Part Three: Tips for contract management and exit
July 27th, 2016
Contracts remain important to businesses throughout their lifespan. Helen Wright, senior commercial solicitor at Jordans Corporate Law, offers tips on how to handle the full term of a contract.
Once you’ve secured a contract, the last thing you want to do is lock it away, particularly when its finer details could affect the direction your business takes and the duties it must fulfil right up until the contract ends.
Knowing how IT contractors and small businesses work, we look at contract best practice to help you manage yours correctly and avoid common problems that can crop up along the way.
Store your contracts efficiently
Often businesses are unable to find their contracts or deny they’ve entered into one, only for the other side to produce a contract that was signed some years earlier.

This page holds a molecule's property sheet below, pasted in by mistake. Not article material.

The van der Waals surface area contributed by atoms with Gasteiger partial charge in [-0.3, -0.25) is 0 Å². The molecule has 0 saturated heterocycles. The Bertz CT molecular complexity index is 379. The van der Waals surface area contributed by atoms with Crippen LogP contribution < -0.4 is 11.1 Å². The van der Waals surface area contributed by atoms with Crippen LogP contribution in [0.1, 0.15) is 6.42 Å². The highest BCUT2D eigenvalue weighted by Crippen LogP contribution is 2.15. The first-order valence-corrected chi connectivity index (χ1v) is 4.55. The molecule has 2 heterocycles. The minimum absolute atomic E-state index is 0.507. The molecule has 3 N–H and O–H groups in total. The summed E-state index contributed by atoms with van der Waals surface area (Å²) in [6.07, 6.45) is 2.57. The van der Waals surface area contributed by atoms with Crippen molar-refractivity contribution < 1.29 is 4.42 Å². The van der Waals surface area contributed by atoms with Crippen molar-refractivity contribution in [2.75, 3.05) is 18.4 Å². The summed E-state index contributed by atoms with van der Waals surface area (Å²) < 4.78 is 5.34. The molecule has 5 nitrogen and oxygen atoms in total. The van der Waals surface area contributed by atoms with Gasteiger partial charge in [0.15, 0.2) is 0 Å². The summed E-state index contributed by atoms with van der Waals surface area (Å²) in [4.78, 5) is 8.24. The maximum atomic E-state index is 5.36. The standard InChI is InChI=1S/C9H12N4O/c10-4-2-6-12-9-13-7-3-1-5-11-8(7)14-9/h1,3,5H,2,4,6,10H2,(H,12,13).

Businesses need to have a system for recording and storing contracts or they won’t know what they’ve agreed to or how to manage the contract effectively.
Make sure your colleagues understand the contract
Frequently, we come across contracts which are operating in a totally different way to the structure set out in the contract. In many businesses this happens because contracts are negotiated through a sales function that does not link up with the operational side of the business.
One way to deal with this is through more involvement across business functions during the contract negotiation stage. At the very least, the team that negotiated the contract should explain how it works to the operational team. If not, it could lead to accidental breaches and expensive legal proceedings.
Document contractual changes
At times, a contract will need to be amended. This can happen if a service is extended or if the scope of work changes, for example.
When this happens, businesses need to properly document the change and make sure that a copy of the change is kept in a secure place. If contractual changes aren’t recorded and stored safely, there’s always the potential for a dispute over what was agreed.
Make sure everyone is following the terms